Meyer lemon season has hit at Trader Joe’s so I have been making lemonade for weeks by squishing lemons on Great-Aunt Helen’s old Pyrex juicer and mixing the liquid with simple syrup and cold water in my grandmother’s ancient glass pitcher with the yellow roses painted on the side. While not an arduous process it does fill the better part of thirty minutes. Oh, I know the local grocery store is happy to sell me Paul Newman’s Virgin Lemonade located conveniently in the refrigerator case but I don’t want it – and not just because I have no idea what a virgin lemon is. (Aren’t all lemons ‘virgin’ until they have been squeezed?) I don’t want to buy it readymade because no matter how hellish my week has been, there is something calming and satisfying about the process of making lemonade.
It’s funny that I feel this way because everyone knows that I am no Julia Child acolyte. No one will ever see me standing in Barnes & Noble weighing the merits of Jacques Pepin and Alain Ducasse; I live on Cap’n Crunch when Jamie isn’t around to prepare dinner. Additionally, my utter lack of desire for a new, unbreakable, plastic pitcher or a shiny, zippy, electric juicer has nothing to do with either ease of meal prep or reluctance to bring new items into my home; anyone who has ever seen my Bergdorf bill could attest to that. (When Jamie and I bet who had more of the chosen favorite sartorial object – his ties or my shoes – I beat him by a furlong.)
No, it is something else entirely. When I consider it deeply, I realize that making lemonade isn’t important of itself: While I like lemonade, it is truly only the connections that I want; using my family’s belongings brings them to life again in my mind. Lemons remind me of the lemon meringue pies my grandmother used to make in the summer when we were upstate. The glass pitcher sparks an image of my mom brewing tea and pouring it into the pitcher once it had cooled. Anything of Aunt Helen’s brings a vision of her making pizzelle cookies to my mind and tears to my eyes.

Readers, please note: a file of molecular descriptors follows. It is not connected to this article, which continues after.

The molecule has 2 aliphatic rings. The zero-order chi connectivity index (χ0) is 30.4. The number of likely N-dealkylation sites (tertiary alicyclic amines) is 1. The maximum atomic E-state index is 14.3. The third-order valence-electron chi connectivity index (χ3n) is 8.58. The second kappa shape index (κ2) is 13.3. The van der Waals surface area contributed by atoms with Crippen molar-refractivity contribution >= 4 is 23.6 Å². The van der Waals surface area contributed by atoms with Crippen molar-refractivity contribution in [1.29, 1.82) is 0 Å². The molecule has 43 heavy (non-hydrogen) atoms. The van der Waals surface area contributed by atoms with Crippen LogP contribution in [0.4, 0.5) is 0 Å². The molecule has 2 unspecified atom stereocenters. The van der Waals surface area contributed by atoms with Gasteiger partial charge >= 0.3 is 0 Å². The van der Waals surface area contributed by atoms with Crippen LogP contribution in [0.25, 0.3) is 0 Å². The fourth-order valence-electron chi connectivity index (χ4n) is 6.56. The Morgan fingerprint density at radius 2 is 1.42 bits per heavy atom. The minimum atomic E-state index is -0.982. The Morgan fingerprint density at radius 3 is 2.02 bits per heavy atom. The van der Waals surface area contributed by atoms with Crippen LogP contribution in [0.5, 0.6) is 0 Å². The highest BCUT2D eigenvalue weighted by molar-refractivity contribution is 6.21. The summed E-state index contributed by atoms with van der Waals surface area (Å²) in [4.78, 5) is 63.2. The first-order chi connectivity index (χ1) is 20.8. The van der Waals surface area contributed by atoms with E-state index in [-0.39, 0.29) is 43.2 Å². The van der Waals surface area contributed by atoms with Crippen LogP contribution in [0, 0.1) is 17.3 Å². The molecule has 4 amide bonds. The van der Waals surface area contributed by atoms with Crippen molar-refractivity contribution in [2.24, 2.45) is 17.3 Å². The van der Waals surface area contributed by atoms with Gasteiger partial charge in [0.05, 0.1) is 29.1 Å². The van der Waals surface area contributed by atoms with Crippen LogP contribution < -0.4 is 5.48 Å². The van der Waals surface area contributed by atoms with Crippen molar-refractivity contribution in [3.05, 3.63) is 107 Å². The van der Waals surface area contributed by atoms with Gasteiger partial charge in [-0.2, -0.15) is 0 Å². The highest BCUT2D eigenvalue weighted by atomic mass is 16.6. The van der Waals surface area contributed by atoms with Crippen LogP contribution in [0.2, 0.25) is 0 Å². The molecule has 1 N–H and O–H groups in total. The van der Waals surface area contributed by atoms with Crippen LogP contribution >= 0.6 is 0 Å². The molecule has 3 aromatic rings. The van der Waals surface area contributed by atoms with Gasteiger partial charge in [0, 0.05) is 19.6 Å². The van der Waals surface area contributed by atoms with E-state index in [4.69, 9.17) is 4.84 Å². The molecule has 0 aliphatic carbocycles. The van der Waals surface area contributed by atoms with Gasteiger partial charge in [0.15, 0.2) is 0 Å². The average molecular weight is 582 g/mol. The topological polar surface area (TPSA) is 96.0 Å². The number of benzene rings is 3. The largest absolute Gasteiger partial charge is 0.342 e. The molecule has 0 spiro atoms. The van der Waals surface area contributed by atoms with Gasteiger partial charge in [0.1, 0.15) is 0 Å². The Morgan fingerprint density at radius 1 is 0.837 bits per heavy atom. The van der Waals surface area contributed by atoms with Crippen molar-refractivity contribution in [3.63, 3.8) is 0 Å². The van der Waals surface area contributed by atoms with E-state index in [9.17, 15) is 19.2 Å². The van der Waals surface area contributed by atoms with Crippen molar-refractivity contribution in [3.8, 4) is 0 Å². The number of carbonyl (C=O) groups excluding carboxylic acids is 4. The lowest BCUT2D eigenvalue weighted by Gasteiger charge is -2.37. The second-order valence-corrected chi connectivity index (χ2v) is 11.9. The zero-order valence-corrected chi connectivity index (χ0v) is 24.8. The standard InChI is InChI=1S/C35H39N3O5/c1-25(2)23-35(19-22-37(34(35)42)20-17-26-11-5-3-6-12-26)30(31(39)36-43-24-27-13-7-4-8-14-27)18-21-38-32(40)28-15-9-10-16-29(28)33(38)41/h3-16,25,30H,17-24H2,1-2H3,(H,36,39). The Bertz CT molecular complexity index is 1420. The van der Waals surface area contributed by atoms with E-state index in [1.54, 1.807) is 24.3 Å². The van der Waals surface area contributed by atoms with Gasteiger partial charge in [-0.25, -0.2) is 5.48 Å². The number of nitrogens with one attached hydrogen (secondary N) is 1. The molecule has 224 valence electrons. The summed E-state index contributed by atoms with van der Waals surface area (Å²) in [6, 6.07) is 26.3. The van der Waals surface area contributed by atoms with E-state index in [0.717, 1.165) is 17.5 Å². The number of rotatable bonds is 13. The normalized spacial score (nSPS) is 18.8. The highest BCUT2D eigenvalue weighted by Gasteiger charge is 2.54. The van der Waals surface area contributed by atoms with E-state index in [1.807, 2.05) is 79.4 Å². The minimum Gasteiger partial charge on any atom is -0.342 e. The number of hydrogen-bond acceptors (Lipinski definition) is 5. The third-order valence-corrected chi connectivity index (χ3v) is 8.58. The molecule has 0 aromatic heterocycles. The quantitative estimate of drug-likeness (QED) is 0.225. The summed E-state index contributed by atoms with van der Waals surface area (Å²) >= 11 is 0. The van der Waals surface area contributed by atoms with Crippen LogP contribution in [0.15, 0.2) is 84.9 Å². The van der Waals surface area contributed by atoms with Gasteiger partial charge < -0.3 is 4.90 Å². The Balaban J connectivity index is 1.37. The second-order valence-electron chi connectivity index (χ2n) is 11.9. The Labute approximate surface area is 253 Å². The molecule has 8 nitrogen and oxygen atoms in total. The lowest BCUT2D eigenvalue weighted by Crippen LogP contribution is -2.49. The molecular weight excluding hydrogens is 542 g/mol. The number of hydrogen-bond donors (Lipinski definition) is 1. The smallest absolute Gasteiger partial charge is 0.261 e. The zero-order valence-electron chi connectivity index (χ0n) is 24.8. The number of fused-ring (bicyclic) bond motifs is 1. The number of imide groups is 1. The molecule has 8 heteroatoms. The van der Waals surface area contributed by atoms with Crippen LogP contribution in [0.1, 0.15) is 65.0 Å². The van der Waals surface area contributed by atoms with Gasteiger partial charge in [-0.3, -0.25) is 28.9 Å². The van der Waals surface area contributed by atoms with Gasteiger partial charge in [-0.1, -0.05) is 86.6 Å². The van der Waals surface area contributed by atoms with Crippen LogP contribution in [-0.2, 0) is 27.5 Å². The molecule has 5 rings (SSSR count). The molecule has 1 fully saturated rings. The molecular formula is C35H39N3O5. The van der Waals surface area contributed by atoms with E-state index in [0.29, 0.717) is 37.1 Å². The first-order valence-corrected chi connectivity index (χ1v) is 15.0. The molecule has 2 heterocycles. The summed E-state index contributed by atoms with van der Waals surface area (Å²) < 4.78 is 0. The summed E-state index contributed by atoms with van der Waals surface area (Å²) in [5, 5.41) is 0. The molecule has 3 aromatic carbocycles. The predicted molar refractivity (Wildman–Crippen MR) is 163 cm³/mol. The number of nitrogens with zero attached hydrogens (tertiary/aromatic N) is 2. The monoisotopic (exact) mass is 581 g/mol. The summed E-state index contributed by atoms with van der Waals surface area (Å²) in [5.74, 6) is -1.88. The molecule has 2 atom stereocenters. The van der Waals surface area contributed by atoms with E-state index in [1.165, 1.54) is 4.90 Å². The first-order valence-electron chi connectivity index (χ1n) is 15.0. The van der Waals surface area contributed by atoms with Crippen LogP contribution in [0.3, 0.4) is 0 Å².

No one will ever gift me one of those Japanese declutter books because it’s for damned sure that I would donate the book to the local library before I surrendered even one of my parents’ Shiny Brite ornaments. When I was an undergrad I had an Intro to Psych professor named Andrew Barkley who taught imprinting. He said that the age that your same sex parent was at your birth is the age at which you will see yourself exhibiting the character traits and behavioral habits of that person. Dr. Barkley was right. Although I am way older now than my mother was at my birth, I have noticed that I have become her. My mom treasures her roots more than anyone I have ever met and now I wear her pearl earrings nearly every day; I dab Penhaligon’s Lily-of-the-Valley scent on my wrists because my grandmother used to wear it; Jamie and I have hung his parents’ enormous Piranesi etchings on the walls of our library.
Apparently I am destined to enter my sundown years surrounded by the things that connect me to the world I came from. I am not overly concerned; it is comforting and there are surely worse ways to go. Besides, in my will I can always leave it all to my niece, Vikki.